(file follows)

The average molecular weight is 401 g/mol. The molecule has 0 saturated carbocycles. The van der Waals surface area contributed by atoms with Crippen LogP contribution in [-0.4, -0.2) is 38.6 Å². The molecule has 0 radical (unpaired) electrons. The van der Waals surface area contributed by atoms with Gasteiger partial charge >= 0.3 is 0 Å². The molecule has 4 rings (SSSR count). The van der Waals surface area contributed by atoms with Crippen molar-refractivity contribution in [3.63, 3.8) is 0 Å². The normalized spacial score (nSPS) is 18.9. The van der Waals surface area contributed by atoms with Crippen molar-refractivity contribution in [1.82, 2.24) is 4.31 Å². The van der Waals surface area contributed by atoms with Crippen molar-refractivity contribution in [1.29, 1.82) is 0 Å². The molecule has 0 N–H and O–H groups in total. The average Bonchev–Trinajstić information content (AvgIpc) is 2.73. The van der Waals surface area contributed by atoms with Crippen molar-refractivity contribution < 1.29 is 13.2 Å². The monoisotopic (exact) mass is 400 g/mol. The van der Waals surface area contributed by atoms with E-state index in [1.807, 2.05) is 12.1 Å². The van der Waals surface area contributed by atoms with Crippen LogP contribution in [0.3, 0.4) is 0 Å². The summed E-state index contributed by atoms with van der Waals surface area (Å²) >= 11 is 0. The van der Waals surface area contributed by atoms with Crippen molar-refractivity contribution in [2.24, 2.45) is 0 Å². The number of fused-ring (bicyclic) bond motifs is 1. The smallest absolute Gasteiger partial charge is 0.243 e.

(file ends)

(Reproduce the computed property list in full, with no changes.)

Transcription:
The average molecular weight is 401 g/mol. The molecule has 0 saturated carbocycles. The van der Waals surface area contributed by atoms with Crippen LogP contribution in [-0.4, -0.2) is 38.6 Å². The molecule has 0 radical (unpaired) electrons. The van der Waals surface area contributed by atoms with Gasteiger partial charge >= 0.3 is 0 Å². The molecule has 4 rings (SSSR count). The van der Waals surface area contributed by atoms with Crippen molar-refractivity contribution in [3.63, 3.8) is 0 Å². The normalized spacial score (nSPS) is 18.9. The van der Waals surface area contributed by atoms with Crippen molar-refractivity contribution in [1.82, 2.24) is 4.31 Å². The van der Waals surface area contributed by atoms with Crippen molar-refractivity contribution in [1.29, 1.82) is 0 Å². The molecule has 0 N–H and O–H groups in total. The average Bonchev–Trinajstić information content (AvgIpc) is 2.73. The van der Waals surface area contributed by atoms with Crippen molar-refractivity contribution < 1.29 is 13.2 Å². The monoisotopic (exact) mass is 400 g/mol. The van der Waals surface area contributed by atoms with E-state index in [1.807, 2.05) is 12.1 Å². The van der Waals surface area contributed by atoms with Crippen LogP contribution in [0.3, 0.4) is 0 Å². The summed E-state index contributed by atoms with van der Waals surface area (Å²) >= 11 is 0. The van der Waals surface area contributed by atoms with Crippen molar-refractivity contribution in [2.24, 2.45) is 0 Å². The number of fused-ring (bicyclic) bond motifs is 1. The smallest absolute Gasteiger partial charge is 0.243 e.